I’ve never really been into Hallowe’en and could count on one hand the amount of times I’ve really celebrated it. The first time I did anything remotely tied to the season was in 1987 when I sat down on the evening of Saturday 31st October with this Sandy James cover, wearing a mask of a rotting face and read the comic it had come with. That comic was the first issue of Super Naturals from Fleetway and surely its release date was the perfect bit of marketing in itself!
I ended up only buying the second issue before being distracted by something else (easily and often done back then) and I’ve gone into more depth on how my fascination with these returned too late in the introductory post. Right here, right now, I’m ready to read this complete series in real time and enjoy every page along the way I’m sure. As mentioned last time the first story is a reprint of the preview comic’s origin story. Of course, I didn’t originally know this and I’ve a vivid memory of pouring over this particular page from editor Barrie Tomlinson‘s The Legend of the Super Naturals for a long time.
I think it was because of the panel on the top-right. John Gillatt‘s depiction of terrified church goers, fleeing their place of sanctity on the same night I was reading the comic was a powerful image to someone who was only approaching their tenth birthday in a couple of months. The way their faces are cloaked in shadows makes their eyes almost blank with fear, the fact the comic chose a church of all places to have these supernatural entities explode into our world, the date giving it an immediacy when read; these all combined into something that seared itself into my memory.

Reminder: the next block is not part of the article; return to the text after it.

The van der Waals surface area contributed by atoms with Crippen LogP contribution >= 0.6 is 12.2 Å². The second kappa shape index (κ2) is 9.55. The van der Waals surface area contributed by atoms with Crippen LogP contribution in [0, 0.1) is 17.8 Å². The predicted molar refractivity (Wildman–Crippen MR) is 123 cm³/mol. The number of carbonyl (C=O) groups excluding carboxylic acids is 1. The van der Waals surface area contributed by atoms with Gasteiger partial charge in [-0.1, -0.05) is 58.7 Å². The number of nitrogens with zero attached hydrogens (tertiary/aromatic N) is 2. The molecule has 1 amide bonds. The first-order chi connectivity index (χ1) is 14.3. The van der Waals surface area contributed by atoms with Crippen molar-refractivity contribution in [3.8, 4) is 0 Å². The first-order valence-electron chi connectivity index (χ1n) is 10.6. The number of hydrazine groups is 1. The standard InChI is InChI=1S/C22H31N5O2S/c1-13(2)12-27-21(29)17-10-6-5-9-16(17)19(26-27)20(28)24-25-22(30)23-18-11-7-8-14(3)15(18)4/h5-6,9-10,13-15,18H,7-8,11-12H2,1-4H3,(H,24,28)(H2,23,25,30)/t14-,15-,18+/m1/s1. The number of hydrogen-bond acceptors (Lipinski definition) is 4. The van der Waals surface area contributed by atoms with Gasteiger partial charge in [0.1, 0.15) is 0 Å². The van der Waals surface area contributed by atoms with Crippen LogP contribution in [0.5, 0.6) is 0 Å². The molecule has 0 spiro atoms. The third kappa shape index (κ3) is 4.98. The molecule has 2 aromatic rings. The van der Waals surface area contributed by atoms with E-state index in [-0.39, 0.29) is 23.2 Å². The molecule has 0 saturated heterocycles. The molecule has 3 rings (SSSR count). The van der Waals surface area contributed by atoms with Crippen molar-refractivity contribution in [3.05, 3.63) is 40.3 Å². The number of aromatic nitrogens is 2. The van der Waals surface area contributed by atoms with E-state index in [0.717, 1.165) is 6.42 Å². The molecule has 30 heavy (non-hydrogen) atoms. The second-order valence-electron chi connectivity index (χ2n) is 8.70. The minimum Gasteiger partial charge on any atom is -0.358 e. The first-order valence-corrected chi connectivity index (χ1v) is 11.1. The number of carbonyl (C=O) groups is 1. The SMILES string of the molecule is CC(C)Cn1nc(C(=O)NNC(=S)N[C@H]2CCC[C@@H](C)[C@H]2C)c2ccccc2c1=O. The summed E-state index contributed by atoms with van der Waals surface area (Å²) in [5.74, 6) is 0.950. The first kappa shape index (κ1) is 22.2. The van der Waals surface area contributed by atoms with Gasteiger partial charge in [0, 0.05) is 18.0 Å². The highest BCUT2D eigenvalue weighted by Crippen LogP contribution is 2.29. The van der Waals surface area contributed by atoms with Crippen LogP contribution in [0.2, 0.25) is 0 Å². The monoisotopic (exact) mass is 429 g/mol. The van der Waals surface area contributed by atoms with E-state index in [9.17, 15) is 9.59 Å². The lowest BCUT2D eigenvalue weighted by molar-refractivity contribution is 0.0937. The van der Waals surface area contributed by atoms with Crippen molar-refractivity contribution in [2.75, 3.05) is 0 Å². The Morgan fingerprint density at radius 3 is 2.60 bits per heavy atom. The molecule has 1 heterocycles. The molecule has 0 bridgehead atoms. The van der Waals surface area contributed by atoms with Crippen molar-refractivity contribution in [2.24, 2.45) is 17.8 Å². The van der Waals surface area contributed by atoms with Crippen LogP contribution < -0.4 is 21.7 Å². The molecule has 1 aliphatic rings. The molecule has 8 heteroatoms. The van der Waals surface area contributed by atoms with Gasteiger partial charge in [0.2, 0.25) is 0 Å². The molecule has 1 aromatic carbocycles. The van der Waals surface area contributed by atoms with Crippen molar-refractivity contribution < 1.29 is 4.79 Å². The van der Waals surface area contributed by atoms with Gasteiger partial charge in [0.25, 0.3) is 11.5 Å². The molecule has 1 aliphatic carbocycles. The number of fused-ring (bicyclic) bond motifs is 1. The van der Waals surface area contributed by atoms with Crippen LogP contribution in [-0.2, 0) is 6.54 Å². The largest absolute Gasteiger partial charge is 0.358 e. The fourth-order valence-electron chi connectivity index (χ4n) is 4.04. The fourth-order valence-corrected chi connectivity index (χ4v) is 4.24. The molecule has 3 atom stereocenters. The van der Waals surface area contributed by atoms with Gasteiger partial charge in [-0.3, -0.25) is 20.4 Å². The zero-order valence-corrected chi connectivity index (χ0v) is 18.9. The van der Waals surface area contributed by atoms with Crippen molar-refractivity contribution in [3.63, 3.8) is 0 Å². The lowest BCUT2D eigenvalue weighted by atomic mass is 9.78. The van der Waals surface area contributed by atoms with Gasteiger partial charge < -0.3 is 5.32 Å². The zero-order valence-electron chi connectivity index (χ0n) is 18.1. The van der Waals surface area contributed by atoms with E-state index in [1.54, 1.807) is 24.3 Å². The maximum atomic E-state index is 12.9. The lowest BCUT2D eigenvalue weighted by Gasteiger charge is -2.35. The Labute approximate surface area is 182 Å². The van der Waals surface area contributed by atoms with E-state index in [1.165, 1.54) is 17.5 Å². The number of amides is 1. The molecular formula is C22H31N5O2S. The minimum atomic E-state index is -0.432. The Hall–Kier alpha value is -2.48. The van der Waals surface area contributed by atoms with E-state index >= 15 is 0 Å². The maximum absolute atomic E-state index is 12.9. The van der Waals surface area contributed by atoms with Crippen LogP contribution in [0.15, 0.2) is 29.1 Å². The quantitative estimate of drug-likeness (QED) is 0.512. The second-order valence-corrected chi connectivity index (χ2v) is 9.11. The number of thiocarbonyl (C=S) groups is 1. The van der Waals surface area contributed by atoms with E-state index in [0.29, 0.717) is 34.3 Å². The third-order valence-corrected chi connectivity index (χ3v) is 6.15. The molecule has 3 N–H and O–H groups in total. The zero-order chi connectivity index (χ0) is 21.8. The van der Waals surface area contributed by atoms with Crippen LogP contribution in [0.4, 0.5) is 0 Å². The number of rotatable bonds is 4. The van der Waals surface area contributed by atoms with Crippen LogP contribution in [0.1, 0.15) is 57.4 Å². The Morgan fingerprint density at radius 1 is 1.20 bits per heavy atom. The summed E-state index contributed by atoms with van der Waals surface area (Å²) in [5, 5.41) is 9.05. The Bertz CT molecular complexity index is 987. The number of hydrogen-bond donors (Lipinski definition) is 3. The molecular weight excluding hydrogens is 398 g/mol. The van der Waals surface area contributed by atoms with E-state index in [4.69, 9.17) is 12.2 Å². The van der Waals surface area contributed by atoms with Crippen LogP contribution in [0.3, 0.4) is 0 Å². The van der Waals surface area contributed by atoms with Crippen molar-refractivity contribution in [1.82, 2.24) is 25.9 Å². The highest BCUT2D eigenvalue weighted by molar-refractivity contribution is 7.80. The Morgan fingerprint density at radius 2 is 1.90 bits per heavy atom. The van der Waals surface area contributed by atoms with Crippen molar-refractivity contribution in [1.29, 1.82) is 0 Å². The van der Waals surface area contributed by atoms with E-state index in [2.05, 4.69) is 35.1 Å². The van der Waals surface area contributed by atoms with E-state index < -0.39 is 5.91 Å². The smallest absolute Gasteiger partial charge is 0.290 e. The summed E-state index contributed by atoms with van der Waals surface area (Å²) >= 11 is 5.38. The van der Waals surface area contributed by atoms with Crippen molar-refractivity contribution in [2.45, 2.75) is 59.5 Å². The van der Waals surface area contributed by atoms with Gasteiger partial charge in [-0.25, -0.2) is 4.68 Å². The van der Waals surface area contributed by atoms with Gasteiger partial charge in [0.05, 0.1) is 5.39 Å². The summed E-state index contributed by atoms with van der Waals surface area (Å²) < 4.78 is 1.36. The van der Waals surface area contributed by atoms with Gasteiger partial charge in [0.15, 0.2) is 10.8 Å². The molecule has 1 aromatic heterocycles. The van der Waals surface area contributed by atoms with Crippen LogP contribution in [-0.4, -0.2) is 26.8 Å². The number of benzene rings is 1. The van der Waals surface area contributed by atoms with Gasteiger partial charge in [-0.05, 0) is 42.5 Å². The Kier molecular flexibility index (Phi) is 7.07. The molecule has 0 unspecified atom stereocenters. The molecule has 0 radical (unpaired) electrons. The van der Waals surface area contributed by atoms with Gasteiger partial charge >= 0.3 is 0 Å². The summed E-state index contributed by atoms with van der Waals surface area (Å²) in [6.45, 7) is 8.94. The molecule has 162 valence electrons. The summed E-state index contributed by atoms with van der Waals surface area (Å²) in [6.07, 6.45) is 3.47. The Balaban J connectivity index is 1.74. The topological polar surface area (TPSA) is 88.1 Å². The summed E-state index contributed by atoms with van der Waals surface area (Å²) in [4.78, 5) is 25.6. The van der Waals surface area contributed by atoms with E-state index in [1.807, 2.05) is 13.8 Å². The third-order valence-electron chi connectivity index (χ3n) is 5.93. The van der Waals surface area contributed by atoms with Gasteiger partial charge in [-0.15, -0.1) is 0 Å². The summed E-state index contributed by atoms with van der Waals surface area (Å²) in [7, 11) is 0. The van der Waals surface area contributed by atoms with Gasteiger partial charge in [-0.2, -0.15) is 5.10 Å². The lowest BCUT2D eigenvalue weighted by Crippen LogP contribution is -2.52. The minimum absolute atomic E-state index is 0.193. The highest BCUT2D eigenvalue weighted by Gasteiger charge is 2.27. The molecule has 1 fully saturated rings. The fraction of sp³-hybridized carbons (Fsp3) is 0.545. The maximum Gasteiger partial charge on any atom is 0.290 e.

This is coming from someone whose Reminders app on his iPhone is always full nowadays because he has a head like a sieve, so the fact this memory has stuck with me should say a lot. I won’t go into detail on the story here because I’ve covered it already in the preview issue’s review, but I felt I had to hold back on describing reading this page until now. This was how I first read it so it seemed more fitting for this review. After that heart-pounding beginning it was on to something a lot lighter.
Moving into more comedic territory, Ghostlings was very appropriately illustrated by Anthony Williams (Sinister Dexter, The VCs, Batman) who I knew from the ghostly goings on of an equally comedic variety in The Real Ghostbusters. So who were the Ghostlings? These little helper spirits were Spooks, who in a previous life had been a court jester and can now switch between that form and a traditional ghost, Mr. Lucky the magician who could transform into a giant rabbit, Hooter the wise old wizard whose spells were hit and miss had an owl form and See-Thru, who was a take on The Invisible Man and whose holographic toy could lose its bandages.
The evil Super Naturals had their own Ghostlings. Scary Cat the witch could change into a hissing cat (although I assume in the comic she wouldn’t be constantly hissing), Rags was an Egyptian Pharaoh and mummy, Weird-Wolf was a very 80s villain in his punk teen and teen wolf variations and finally Vamp-Pa wasn’t a fatherly old gentleman bloodsucker, he was a vicious vampire and a bat, obviously. In their own story they want to be seen as more than assistants assigned by Specter, who we actually see take form which I don’t remember happening.